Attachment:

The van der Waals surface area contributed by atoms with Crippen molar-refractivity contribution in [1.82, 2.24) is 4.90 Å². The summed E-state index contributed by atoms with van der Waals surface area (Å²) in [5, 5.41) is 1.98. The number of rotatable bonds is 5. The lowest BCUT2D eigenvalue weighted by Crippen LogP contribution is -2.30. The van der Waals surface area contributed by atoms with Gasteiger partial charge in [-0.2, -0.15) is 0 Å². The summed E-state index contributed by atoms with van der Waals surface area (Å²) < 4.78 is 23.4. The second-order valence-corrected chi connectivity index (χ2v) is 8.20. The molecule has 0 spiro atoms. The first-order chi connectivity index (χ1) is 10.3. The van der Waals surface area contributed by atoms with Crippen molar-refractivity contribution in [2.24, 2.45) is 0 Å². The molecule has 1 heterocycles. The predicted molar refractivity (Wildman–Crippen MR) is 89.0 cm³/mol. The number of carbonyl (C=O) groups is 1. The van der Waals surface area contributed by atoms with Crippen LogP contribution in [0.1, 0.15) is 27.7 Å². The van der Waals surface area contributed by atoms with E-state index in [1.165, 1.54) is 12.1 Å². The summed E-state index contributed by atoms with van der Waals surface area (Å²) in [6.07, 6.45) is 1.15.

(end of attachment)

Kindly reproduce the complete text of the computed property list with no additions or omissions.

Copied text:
The van der Waals surface area contributed by atoms with Crippen molar-refractivity contribution in [1.82, 2.24) is 4.90 Å². The summed E-state index contributed by atoms with van der Waals surface area (Å²) in [5, 5.41) is 1.98. The number of rotatable bonds is 5. The lowest BCUT2D eigenvalue weighted by Crippen LogP contribution is -2.30. The van der Waals surface area contributed by atoms with Gasteiger partial charge in [-0.2, -0.15) is 0 Å². The summed E-state index contributed by atoms with van der Waals surface area (Å²) < 4.78 is 23.4. The second-order valence-corrected chi connectivity index (χ2v) is 8.20. The molecule has 0 spiro atoms. The first-order chi connectivity index (χ1) is 10.3. The van der Waals surface area contributed by atoms with Crippen molar-refractivity contribution in [2.24, 2.45) is 0 Å². The molecule has 1 heterocycles. The predicted molar refractivity (Wildman–Crippen MR) is 89.0 cm³/mol. The number of carbonyl (C=O) groups is 1. The van der Waals surface area contributed by atoms with Crippen LogP contribution in [0.1, 0.15) is 27.7 Å². The van der Waals surface area contributed by atoms with E-state index in [1.165, 1.54) is 12.1 Å². The summed E-state index contributed by atoms with van der Waals surface area (Å²) in [6.07, 6.45) is 1.15.